seventeen hundred and three years subsequently, in 1213, the Albigensian Crusade continued as Simon de Montfort defeated Peter II of Aragon at the Battle of Muret; ninety-six years after that, in 1309, a somewhat related conflict unfolded in the context of the Spanish Reconquista as the forces of Castile of Spain defeated the caliphate’s troops in the battle for Gibraltar; precisely three centuries in the future from that conjunction, in 1609, navigator Henry Hudson, aboard the good ship Halve Maen, ordered his crew and mates to begin their exploration of the Hudson River; just a single year short of three quarters of a century later, in 1683, normally fractious European countries joined together to fight off Ottoman takeover of Austria at the Battle of Vienna; two hundred five years back, a male infant cried out who would mature as Richard March Hoe, the inventor of the rotary press and its crucial advance of mediation; thirty-four years onward from there, in 1846, across the Atlantic in England, Elizabeth Barrett, despite her infirmities, eloped in the middle of the night with Robert Browning to have a poet’s wedding; more or less precisely a year after that, in 1847, in America’s predatory war with Mexico, the battle for Mexico City at Chapultepec; ten years hence, in 1857, a couple of thousand miles to the Northeast, off the coast of North Carolina, a transport ship that carried close to 15 tons of California gold sank with all hands, a mystery that to this day remained unsolved; a dozen years thereafter, in 1869, the legendary English wordsmith and thinker Peter Mark Roget gave up on his final lexicon; eleven years after that passing, in 1880, a little baby boy opened his eyes who would rise as the estimable wordsmith and critic H. L. Mencken; a dozen years on the dot following that, in 1892, an eleven year old Virginia Stephen—later Virginia Woolff—took what would soon enough be a memorialized trip to an island lighthouse near where her family was vacationing; eighteen years further along the temporal stream, in 1910, Gustav Mahler oversaw more than a thousand singers and orchestra in debuting the premiere of his Eight Symphony in Munich; a thousand ninety-six days further along, in 1913, a male infant cried out who would mature as the renowned athlete Jesse Owens; half a decade subsequent to that, in 1918, to the East in Atlanta, Eugene Debs entered prison for the crime of opposing mass murder; three hundred sixty-five days further forward in time, in 1919, across the wide Atlantic in Germany, an entirely different sort of political drama unfolded when Adolf Hitler joined the German Workers’ Party; another two years onward in space and time, in 1921, further to the East in the Soviet Union, a male infant entered our midst en route to a life as the thinker and creative writer Stanislaw Lem; seven thousand Southwest, two years yet later on, in 1923, the British sought to continue the imperial project that World War One had ended by annexing Rhodesia, what is now Zimbabwe; eight years even nearer to the here and now, in 1931, thousands of miles to the West and North in the USA, a male child opened his eyes who would rise up as the iconic singer of country and nation, George Jones; a year past that auspicious instant, in 1932, to the north in Toledo, OH, hungry unemployed workers marched on the downtown commercial district and liberated food for themselves rather than face continued starvation; another year henceforth, in 1933, back across the Atlantic in England, Leo Szilard conceived of the possibility of a nuclear chain reaction as he daydreamed at a traffic light in London; three hundred sixty-five additional days in the direction of now, in 1934, a baby male entered the world in standard fashion on the Korean peninsula who would grow up as the thinker and academic Jaegwon Kim; halfway around the world another year beyond that, in 1935, the United Rubber Workers came into existence in Akron, Ohio; a thousand ninety-six days even closer to the current context, in 1938, across the Atlantic in Central Europe, Adolf Hitler demanded ‘autonomy’ for the Sudentenland, the German majority region of Czechoslovakia; two more years on time’s path, in 1940, to the West in France, locals of Lascaux were the first modern people to come upon a vast complex of ancient cave paintings, and back across the ocean in North America, a huge explosion claimed 51 lives at a black powder plant in New Jersey; three years afterward, in 1943, back in Europe, German troops rescued Benito Mussolini from house arrest at the hands of Italian activists, while roughly half the planet away in Sri Lanka, a baby male was born who wuld become the renowned writer and storyteller Michael Ondaatje; a year still more proximate to the present pass, in 1944, a male baby first cried out on the Sioux Reservation in the Dakotas who would mature as the thinker and activist and freedom fighter Leonard Peltier; one thousand four hundred sixty-one days still later, in 1948, halfway around the world in Southwest Asia, opportunistic Indian leaders ordered the invasion of Hyderabad a day after the prominent Pakistani politician’s death; half a decade past that conjunction, in 1953, an erstwhile happier event transpired when Senator John F Kennedy, the scion of Prohibition money and Wall Street scams, married the wealthy French heiress, Jacqueline Bouvier, while across the North Sea to the East Nikita Khrushchev, in the lee of Stalin’s death, became First Secretary of the Communist Party Soviet Union ; another five years down the pike, in 1958, communications engineer Jack Kilby demonstrated the first fully functional integrated circuit; a year in even greater proximity to our present point in time, in 1959, the National Broadcasting Corporation premiered Bonanza, the first television program all in color; three years after that, in 1962, now President John Kennedy affirmed in a speech in Texas that the United States would send a man to the moon by the end of the decade; a dozen years more toward today, in 1974, the longstanding Ethiopian leader Haile Selassie faced a coup that removed that removed him from power; a thousand ninety-six days onward, and six thousand miles south at the tip of Africa in 1977, murderous police beat and killed journalist and activist Steve Biko, and across the wide Atlantic in the United States, under less horrific circumstances, the poet Robert Lowell breathed his last; three years thereafter, in 1980, in a more successfully orchestrated CIA coup, the government of Turkey fell to plotters; three hundred sixty-five days even closer to the current context, in 1981, Nobel laureate Eugenio Montale lived out his final stanza; nine years further along time’s path, in 1990, the four powers with the capacity to dispose of the issue signed paperwork to permit the reunification of Germany; two years yet nearer to the here and now, in 1992, the chief leader of the Shining Path guerillas of Peru fell into the clutches of the nation’s special forces, and most of the rest of the rebel’s high command fell soon after; half a dozen years forward from that, in 1998, New York City designated a prominent plaza as Union Square in honor of the first Labor Day a century prior; another year past that, in 1999, Indonesia, without acknowledging its genocidal fury of decades past, permitted United Nations peacekeepers into East Timor; one thousand four hundred sixty-one days still later, in 2003, U.S. forces in Iraq ‘mistakenly’ shot and killed eight Iraqi policemen, the United Nations agreed to lift sanctions on Libya after it promised to take responsibility after the downing of the Pan Am Flight 103 and to compensate the victims’ families, and iconic voice of country music Johnny Cash sang his swan song; a further four years forward in time, in 2007, around the globe in the Philippines, former president Estrada faced the music for the crime of plundering his own people; an extra three hundred sixty-six days more in the direction of today, in 2008, the esteemed, relatively young, writer David Foster Wallace died tragically; an additional year subsequent to that, in 2009, a much older human champion Peace Price winner Norman Borlaug breathed his last; the very next year, in 2010, after eight decades that included some of France’s finest films, the screen writer, performer, and director Claude Chabrol lived through his final scene; half a decade more proximate to the present pass, in 2015, after a nine-decade run that included both film and drama credits, the estimable Frank Gilroy died.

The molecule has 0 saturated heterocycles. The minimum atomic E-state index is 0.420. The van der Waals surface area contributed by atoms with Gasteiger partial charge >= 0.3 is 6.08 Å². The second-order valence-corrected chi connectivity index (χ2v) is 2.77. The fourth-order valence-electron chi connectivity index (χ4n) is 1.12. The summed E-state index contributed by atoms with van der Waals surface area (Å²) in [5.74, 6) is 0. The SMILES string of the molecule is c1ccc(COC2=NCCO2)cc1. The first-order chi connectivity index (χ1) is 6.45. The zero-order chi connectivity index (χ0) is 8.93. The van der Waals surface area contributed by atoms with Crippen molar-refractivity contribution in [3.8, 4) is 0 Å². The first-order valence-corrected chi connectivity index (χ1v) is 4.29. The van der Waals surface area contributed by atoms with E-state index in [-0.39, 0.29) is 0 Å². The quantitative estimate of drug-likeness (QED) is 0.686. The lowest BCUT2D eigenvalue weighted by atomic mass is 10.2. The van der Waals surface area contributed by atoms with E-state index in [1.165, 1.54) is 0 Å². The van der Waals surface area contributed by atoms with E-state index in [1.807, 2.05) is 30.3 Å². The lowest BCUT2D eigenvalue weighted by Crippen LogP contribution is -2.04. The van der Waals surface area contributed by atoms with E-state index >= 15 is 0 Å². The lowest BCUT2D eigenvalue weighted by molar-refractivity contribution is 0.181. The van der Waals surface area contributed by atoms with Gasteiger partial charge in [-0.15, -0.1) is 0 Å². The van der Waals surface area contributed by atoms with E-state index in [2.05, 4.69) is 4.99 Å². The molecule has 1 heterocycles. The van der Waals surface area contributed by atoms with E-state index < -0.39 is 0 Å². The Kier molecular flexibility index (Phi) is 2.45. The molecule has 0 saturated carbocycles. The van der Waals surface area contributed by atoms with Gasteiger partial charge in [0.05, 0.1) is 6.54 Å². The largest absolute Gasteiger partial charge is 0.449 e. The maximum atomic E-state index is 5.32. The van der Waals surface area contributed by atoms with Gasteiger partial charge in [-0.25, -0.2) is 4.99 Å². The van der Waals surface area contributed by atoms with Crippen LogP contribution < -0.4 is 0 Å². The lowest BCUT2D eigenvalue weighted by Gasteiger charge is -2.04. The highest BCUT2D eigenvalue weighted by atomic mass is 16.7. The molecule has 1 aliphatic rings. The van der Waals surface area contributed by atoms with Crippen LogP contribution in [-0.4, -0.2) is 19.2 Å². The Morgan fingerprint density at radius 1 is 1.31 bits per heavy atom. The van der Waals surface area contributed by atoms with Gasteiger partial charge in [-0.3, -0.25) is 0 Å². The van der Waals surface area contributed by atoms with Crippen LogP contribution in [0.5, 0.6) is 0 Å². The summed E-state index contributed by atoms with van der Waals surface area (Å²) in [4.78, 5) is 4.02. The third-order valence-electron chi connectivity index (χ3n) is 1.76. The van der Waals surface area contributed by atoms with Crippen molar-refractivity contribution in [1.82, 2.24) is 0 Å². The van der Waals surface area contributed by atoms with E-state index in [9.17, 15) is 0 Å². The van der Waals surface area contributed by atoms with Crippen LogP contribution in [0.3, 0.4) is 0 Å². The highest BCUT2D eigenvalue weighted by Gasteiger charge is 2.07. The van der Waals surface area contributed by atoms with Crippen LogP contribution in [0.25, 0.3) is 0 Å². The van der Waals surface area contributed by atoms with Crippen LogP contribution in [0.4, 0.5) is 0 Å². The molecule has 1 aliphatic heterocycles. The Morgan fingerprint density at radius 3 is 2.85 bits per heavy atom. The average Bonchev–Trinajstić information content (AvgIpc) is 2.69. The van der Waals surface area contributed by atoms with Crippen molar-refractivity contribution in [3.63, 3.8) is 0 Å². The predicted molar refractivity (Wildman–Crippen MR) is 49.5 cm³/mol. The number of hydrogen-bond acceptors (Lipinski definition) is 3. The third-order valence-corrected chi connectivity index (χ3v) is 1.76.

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 Writers Tools Issues 

Peak Productivity

A James Clear peek at a peak productivity post that can help with writing and all else that needs completing: “Lee was a successful businessman in his own right and is widely remembered as a pioneer in the field of public relations. As the story goes, Schwab brought Lee into his office and said, “Show me a way to get more things done.”

“Give me 15 minutes with each of your executives,” Lee replied.”



 General Past & Present Issues 

White Supremacy and Right to Work

A Labor Notes analysis of the origins of the labor legislation that is unfriendly to workers: “As right-to-work laws proliferate, it’s worth remembering that they originated as a means to maintain Jim Crow labor relations in the South and to beat back what was seen as a Jewish conspiracy.”